Cars and taxes - how much do they now cost?

After years of promoting the uptake of low-CO2-emitting cars, through low tax rates and grants on the cleanest plug-in hybrids, the government has opted to shake up the Vehicle Excise Duty system, removing much of the incentive for choosing a cleaner vehicle. So think again....

Every car registered after 1 April 2017 is now subject to a £140 standard rate from the second year onwards, regardless of emissions. In addition, there’s another extra £310 to pay on top of the standard rate in the second year to the sixth year, on all new cars with a list price of more than £40,000.


New Company Laws

All UK limited companies are now legally obliged to keep a ‘PSC Register’ (People with Significant Control Register).

 What is a PSC Register?The register allows the government (and anyone else - it is on the public register) to see who ultimately owns or controls a company. The aim of the register is to improve transparency and combat issues such as tax evasion and money laundering.

Please contact us if you require any assistance with this compliance.

Increases in National Minimum Wage 2017

The National Living Wage for those aged 25 and over is going up at the beginning of 1st April 2017 from £7.20 per hour to £7.50 per hour. There will also be increases at the same time to the National Minimum Wage payable to those under 25 and apprentices:

  • £7.50 per hour – 25 yrs old and over
  • £7.05 per hour – 21-24 yrs old
  • £5.60 per hour – 18-20 yrs old
  • £4.05 per hour – 16-17 yrs old
  • £3.50 for apprentices under 19 or 19 or over who are in the first year of apprenticeship.


Update on Company Law

It is now a legal requirement for all U.K. Limited companies to keep anregister of people with significant control (PSC). This replaces the previous annual return process. 

Failure to comply with the rules is a criminal offence punishable by a fine and/or upto two years imprisonment.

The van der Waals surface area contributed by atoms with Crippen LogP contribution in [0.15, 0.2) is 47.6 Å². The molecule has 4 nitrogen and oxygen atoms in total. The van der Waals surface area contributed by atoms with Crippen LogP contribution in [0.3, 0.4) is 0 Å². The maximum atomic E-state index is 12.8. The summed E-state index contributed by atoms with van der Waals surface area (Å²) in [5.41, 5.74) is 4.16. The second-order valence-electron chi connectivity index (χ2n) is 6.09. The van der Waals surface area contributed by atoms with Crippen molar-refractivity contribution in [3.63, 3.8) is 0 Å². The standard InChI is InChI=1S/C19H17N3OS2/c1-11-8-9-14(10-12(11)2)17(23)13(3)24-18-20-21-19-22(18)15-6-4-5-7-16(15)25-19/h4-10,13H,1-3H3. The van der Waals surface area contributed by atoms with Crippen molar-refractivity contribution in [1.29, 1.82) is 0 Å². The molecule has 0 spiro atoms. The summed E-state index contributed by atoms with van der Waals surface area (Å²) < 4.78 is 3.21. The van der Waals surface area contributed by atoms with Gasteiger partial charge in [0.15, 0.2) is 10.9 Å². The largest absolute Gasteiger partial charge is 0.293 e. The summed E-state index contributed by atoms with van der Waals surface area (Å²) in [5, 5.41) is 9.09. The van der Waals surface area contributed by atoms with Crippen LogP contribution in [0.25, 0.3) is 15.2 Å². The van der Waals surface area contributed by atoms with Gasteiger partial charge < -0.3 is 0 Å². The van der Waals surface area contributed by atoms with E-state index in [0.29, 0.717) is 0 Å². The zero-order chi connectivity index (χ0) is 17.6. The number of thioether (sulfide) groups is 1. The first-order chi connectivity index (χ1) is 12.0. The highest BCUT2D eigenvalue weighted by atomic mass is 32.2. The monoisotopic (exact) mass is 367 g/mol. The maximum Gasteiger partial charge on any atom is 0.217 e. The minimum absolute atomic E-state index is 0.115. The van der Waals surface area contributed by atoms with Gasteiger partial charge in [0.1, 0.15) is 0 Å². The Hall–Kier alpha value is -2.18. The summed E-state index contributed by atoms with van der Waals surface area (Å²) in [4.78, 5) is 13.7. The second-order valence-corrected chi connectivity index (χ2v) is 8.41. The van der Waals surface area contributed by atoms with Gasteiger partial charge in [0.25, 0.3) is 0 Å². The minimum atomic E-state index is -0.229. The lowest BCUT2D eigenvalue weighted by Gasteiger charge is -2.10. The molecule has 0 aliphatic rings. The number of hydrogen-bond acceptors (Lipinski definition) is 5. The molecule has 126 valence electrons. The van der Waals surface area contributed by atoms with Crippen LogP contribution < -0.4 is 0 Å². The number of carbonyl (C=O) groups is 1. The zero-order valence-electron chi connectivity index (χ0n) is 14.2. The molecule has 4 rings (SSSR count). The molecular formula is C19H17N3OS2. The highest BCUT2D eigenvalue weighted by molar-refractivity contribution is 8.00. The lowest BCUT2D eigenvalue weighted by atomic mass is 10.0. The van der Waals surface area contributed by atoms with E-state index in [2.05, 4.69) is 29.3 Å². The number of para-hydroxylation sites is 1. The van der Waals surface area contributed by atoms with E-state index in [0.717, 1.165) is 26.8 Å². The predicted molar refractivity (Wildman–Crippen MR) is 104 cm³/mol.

New Landlord Obligations from February 2016

Anyone renting property whether furnished or unfurnished including anyone renting a room to a lodger will have a new obligation placed on them to ensure that their tenants or lodgers have a legal right to live in the UK.

As with all these things failure to do what you would quite naturally assume to be the job of the home office will result in a fine of up to £3,000.

Britain is extremely unlikely to face an economic recession over the next two years and is on safer ground than any other major country in the developed world, according to a new crisis-study by Goldman Sachs.

Will Buy-to-let taxes affect you?

As limited companies are not affected by the tax relief changes, it may be financially beneficial for some landlords to consider using this vehicle for their buy-to-let property investments. Of course, it will depend on individual circumstances and landlords considering this option should seek qualified tax advice beforehand.

Tax credits reversal

excellent article in the independent which in our view supports our compaign against the tax credit cuts

Setting up in Business? - Things to consider

When setting up a business, especially with family or friends, it is easy to assume that nothing will go wrong in the future. You assume that as you trust one another you do not need to put in place things like shareholders’ or directors’ or partnership agreements.

Whilst they sometimes consult their own advisers, it’s up to you to make sure that your investment and shareholding documents comply with the law. If you don’t, and things go wrong, you expose your business and possibly yourself to liability.

Why this is a problem: Hopefully nothing will go wrong in the future but even family members and best friends fall out. If the worst should happen you could then end up with nothing and you might face the breakdown of a friendship alongside a costly and acrimonious legal dispute.

If an investor puts money into your business and loses money, they’ll often ask their lawyers to investigate whether appropriate disclosures were given. If they were not, investors may sue – and seek damages.

Growth is good. It’s a sign that your product or service works!

But to the Finance Controller, growth can bring a bitter aftertaste.

􀁕􀃊 A push into a new geographic region, for example,

means the business needs to deal with half a dozen

new currencies, languages and tax jurisdictions.

􀁕􀃊 An acquisition brings with it new legacy systems

that may or may not work with the existing ERP

/ accounting system.

􀁕􀃊 The need to meet new requirements spawns ad-hoc

solutions that immediately start to look permanent.

In other words, growth sows the seeds for chaos within

an otherwise well-run company’s financial management

systems and processes. The cost of compliance can build

up, often undetected, as a result.

Can back-end systems worsen the situation, or aid it?